Fathers whose children have been abducted by their mothers held back tears in Canberra on Thursday as they saw images of what their kids might look like years after they went missing.
The mother and father of murdered Queensland boy Daniel Morcombe also attended the launch in the national capital of International Missing Children's Day, pleading with estranged parents to never take the option of abducting their child.
Bruce and Denise Morcombe were at the launch to show support for the families of the missing children, with both saying no parent should ever abduct their own child, saying there was help if people were in distress.
Their own son was abducted and killed by a stranger, in 2003, but his remains were not found until 2011. The Morcombes said a parent should never inflict that same agony of a missing child on their own partner and wider family.
"It's a very selfish decision that they're perhaps contemplating and please don't go there," Mr Morcombe said.
"Help is available and what they really need to focus on is that their love for the child is misguided. It takes two to bring a child into the world. And leave any decisions to the authorities.
"It's really important that the child comes first. Not the mother or the father."
The Australian Federal Police used International Missing Children's Day to highlight the cases of six children missing for years but still aged under 18. The theme of the day this year is around the use of aged-progressed photographs.
Leading forensic artists from the United States National Centre for Missing and Exploited Children were commissioned to create the age-progressed images to illustrate what the children may look like today.
Sydney father Michael Macintosh has not see his son Mathieu-Pierre since September, 2013 when the then nine-year-old left home for what was meant to be a six-week holiday with his mother in France.
Mathieu-Pierre is believed to be living in France or Belgium and is subject of an order issued by the French courts under the Hague Convention to have him returned to Australia.
Mr Macintosh gave an emotional speech to the launch at the National Portrait Gallery, referring to a UK study that found most abducted children suffered mental anguish akin to being sexually or physically abused.
He also remembered all the little details about his son, including his love for Bob the Builder as a toddler.
In a direct message to his missing son, now aged 13, Mr Macintosh said: "I will keep looking until I find you. We can fix it. Yes, we can. I love you, dear Matt".
The emcee for the event, retired member of The Wiggles and former early childhood teacher, Murray Cook, was close to tears as he thanked the families for being brave enough to share their stories.
Harry Speath wept as he looked at the images of his missing children, Serena and Thomas Speath, who have been missing from Queensland since December, 2014, believed to be with their mother. Serena would now be eight and Thomas, seven.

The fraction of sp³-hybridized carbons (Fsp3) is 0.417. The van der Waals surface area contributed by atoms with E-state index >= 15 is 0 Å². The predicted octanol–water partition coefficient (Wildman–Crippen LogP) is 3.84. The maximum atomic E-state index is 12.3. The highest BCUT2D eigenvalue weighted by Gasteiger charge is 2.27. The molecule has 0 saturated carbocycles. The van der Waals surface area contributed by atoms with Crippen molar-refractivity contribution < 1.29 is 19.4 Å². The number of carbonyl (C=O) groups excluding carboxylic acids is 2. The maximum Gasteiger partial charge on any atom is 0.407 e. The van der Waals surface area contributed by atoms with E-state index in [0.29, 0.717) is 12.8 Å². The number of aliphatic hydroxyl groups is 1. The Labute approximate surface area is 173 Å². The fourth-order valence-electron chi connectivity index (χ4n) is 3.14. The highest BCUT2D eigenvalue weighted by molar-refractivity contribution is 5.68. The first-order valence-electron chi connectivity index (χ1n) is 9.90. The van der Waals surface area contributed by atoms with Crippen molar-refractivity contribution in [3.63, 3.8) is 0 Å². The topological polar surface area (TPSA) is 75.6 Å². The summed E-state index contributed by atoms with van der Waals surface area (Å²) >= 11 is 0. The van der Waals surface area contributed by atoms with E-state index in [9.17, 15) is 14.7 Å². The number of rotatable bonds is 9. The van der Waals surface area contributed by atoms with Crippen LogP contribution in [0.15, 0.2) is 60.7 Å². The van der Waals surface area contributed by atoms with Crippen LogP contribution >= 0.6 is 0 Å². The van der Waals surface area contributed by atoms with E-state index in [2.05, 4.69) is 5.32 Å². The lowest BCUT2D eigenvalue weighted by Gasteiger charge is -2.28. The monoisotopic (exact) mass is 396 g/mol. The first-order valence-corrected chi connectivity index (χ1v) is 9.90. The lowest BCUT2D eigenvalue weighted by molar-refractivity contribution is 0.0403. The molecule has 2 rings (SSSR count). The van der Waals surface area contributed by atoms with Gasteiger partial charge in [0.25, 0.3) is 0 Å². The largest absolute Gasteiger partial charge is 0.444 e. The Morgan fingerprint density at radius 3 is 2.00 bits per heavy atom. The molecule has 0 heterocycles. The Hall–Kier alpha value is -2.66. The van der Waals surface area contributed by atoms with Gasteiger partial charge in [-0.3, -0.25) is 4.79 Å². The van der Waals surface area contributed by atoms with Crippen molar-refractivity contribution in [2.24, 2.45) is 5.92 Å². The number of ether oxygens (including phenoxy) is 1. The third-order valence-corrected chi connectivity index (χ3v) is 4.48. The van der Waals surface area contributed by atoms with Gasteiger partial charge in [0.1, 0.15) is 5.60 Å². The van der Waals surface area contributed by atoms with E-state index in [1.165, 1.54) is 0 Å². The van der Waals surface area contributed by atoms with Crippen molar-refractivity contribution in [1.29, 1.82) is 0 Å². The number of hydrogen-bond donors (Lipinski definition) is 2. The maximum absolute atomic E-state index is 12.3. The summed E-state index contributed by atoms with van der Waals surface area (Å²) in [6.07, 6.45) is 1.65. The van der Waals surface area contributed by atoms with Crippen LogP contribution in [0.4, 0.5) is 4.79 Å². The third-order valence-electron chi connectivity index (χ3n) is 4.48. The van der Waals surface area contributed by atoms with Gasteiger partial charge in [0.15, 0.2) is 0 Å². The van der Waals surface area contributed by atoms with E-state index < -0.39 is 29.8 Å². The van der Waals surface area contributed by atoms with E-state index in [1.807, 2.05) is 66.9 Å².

"They remind you of the time you've missed with them," Mr Speath said.
Michael Watter had sole custody of his non-identical twin girls, Bronte and Isabella Watter, when they were abducted from their Townsville primary school, allegedly by their mother, Cassie Watter, in 2014. A warrant for her arrest has been issued. The girls would now be 10.
"They've been gone a long time, they've changed a lot in those three years. And I've missed a lot of time with them," Mr Watter said.
AFP Assistant Commissioner Debbie Platz, national manager crime operations, said it was hoped the images would spark interest in the children's cases and ignite a global effort to bring them home.
About 38,000 people were reported missing in Australia each year and of those, about 20,000 were aged under 18.
"Most of them are actually found within the first couple of days so that consists of children who might run away or fail to tell their parents where they are or they're abducted by one of the parents and then they're located quite quickly," she said.
The AFP received 400 recovery orders each year from the Family Court for children missing with, or abducted by, a parent. On average, there were 141 applications to have children returned to Australia via the Hague Convention after being abducted overseas by a parent.
Assistant Commissioner Platz said there were genuine cases of parents fleeing situations of domestic violence but abducting children and breaking the law was not the answer.
"I've seen that when children are returned, as they get older, they will often turn on the parent who has abducted them. That parent will then lose contact with that child themselves," she said.
"So you're causing them trauma all through their life."
Victorian couple Jim and Cathy McDougall, both in their 60s, were also at Thursday's launch. Their daughter Chantelle and grand-daughter, Leela,went missing from Western Australia in 2007 with two men, including Leela's father. Leela would now be aged 15.
The McDougalls have spent the past decade searching for their missing daughter and grand-daughter.
"You just have to cope. Every day you think of them. You just have to take one day at a time," Mr McDougall said.
"We just really want to know they're okay. The not knowing is the hard bit."
Mr Macintosh, meanwhile, said with the help of the police and tools such as social media, he looked forward to a reunion with his son.
"I'm actually very hopeful that I'll find him. I think it's just a matter of time," he said.
"In this day and age, there's a lot of technology that can help. You can't run forever."